Η οχύρωση της Χαλκίδας. Η ανασκαφή στο χώρο ανέγερσης του Νέου Γενικού Νοσοκομείου.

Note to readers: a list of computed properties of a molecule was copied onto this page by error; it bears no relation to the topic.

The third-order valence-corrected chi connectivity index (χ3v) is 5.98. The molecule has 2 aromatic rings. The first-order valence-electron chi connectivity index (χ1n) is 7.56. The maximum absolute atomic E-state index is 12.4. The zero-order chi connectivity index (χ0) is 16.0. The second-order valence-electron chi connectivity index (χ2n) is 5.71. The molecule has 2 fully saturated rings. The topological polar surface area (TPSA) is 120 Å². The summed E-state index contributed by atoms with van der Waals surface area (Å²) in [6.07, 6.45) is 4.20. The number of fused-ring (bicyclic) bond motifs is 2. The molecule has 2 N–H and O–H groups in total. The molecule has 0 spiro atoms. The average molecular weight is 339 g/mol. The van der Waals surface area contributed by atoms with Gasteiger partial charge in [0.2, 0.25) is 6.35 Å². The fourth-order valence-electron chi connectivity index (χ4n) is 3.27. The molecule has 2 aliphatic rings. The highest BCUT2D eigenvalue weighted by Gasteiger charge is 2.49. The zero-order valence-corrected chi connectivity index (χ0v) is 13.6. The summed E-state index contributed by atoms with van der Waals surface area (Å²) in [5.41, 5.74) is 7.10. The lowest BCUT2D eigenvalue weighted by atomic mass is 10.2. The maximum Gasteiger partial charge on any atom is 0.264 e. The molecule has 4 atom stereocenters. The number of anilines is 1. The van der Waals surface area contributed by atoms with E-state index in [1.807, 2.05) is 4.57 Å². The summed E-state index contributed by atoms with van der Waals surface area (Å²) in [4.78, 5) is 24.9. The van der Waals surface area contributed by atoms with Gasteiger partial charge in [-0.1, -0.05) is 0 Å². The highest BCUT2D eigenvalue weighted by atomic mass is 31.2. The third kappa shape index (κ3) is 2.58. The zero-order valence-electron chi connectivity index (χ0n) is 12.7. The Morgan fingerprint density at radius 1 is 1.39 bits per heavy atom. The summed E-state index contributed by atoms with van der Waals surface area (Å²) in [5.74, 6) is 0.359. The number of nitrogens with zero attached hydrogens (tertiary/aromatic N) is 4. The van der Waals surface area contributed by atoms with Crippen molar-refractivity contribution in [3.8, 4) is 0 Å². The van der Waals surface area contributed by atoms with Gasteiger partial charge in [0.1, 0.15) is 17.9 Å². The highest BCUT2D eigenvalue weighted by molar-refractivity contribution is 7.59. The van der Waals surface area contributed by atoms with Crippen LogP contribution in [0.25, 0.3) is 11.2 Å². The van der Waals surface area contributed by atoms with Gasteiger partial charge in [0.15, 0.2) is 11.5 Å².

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In 2012-2014, research resumed on the eastern limit of the construction site of the new General Hospital of Chalkis, and a section of defensive wall was uncovered. Research was centred on the area that stretches to the north foothills of Vathrovouni and is widely known as Pedio Volis (‘Shooting Range’) because it was used by the army as a firing range for decades. To the north of this hill extends a lower crest, 90 m high, known by the name Kalogritsa, on the low slopes of which a section of the city and the defensive wall were excavated. Sections of domestic remains and the defensive wall were partly visible and had already been located in the 1970s during surface exploration. However, since the area was the property of the Greek Army, excavations could only be launched after the construction of the new General Hospital was approved. One of the issues which puzzled the researchers of the topography of the ancient city more than anything else—whether the asty was enclosed by a defensive wall or not—was resolved by the latest archaeological research. In the documents of ancient authors, such as Aeneas Tacticus, Heraclides Criticus, Strabo and Titus Livius, the existence of a defensive enclosure is clearly recorded. The wall that was recently discovered forms part of the urban fortification of the ancient city. Regardless of what the research does not take into account (e.g. whether the entire headland was fortified or not), the latest archaeological evidence attests to the existence of at least one section with north-south orientation that encloses the city from the east, taking advantage of the geomorphological features of Vathrovouni.